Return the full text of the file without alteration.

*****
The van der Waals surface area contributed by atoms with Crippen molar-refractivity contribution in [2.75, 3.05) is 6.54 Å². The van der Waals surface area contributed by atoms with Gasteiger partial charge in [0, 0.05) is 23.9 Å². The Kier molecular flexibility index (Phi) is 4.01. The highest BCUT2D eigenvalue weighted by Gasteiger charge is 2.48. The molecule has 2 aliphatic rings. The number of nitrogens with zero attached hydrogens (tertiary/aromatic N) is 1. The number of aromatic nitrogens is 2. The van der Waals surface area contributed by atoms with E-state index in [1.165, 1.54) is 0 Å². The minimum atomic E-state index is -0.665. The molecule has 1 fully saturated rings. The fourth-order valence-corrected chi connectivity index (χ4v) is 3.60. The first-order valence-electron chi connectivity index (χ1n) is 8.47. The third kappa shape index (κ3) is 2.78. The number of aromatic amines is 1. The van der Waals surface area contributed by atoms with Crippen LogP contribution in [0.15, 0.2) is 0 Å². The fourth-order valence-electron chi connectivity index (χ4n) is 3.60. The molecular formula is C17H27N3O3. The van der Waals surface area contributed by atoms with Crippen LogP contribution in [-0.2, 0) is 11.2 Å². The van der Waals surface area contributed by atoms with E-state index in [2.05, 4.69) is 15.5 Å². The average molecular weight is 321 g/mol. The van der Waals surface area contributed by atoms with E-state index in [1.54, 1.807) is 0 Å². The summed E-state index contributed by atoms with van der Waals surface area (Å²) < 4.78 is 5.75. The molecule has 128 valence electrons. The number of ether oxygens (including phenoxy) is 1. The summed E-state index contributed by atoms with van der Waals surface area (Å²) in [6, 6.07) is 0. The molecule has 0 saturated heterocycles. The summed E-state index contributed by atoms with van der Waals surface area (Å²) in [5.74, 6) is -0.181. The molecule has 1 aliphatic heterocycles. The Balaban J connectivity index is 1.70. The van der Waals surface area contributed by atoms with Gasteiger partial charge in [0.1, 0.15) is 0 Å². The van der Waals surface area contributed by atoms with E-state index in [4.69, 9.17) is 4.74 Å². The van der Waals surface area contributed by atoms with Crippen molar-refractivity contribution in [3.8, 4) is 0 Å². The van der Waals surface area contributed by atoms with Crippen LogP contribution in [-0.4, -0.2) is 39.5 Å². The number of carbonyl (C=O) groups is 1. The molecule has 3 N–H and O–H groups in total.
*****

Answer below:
The van der Waals surface area contributed by atoms with Crippen molar-refractivity contribution in [2.75, 3.05) is 6.54 Å². The van der Waals surface area contributed by atoms with Gasteiger partial charge in [0, 0.05) is 23.9 Å². The Kier molecular flexibility index (Phi) is 4.01. The highest BCUT2D eigenvalue weighted by Gasteiger charge is 2.48. The molecule has 2 aliphatic rings. The number of nitrogens with zero attached hydrogens (tertiary/aromatic N) is 1. The number of aromatic nitrogens is 2. The van der Waals surface area contributed by atoms with E-state index in [1.165, 1.54) is 0 Å². The minimum atomic E-state index is -0.665. The molecule has 1 fully saturated rings. The fourth-order valence-corrected chi connectivity index (χ4v) is 3.60. The first-order valence-electron chi connectivity index (χ1n) is 8.47. The third kappa shape index (κ3) is 2.78. The number of aromatic amines is 1. The van der Waals surface area contributed by atoms with Crippen LogP contribution in [0.15, 0.2) is 0 Å². The fourth-order valence-electron chi connectivity index (χ4n) is 3.60. The molecular formula is C17H27N3O3. The van der Waals surface area contributed by atoms with Crippen LogP contribution in [-0.2, 0) is 11.2 Å². The van der Waals surface area contributed by atoms with E-state index in [2.05, 4.69) is 15.5 Å². The average molecular weight is 321 g/mol. The van der Waals surface area contributed by atoms with E-state index in [1.54, 1.807) is 0 Å². The summed E-state index contributed by atoms with van der Waals surface area (Å²) < 4.78 is 5.75. The molecule has 128 valence electrons. The number of ether oxygens (including phenoxy) is 1. The summed E-state index contributed by atoms with van der Waals surface area (Å²) in [6, 6.07) is 0. The molecule has 0 saturated heterocycles. The summed E-state index contributed by atoms with van der Waals surface area (Å²) in [5.74, 6) is -0.181. The molecule has 1 aliphatic heterocycles. The Balaban J connectivity index is 1.70. The van der Waals surface area contributed by atoms with Gasteiger partial charge in [0.1, 0.15) is 0 Å². The van der Waals surface area contributed by atoms with E-state index in [4.69, 9.17) is 4.74 Å². The van der Waals surface area contributed by atoms with Crippen molar-refractivity contribution in [3.8, 4) is 0 Å². The van der Waals surface area contributed by atoms with Crippen LogP contribution in [-0.4, -0.2) is 39.5 Å². The number of carbonyl (C=O) groups is 1. The molecule has 3 N–H and O–H groups in total.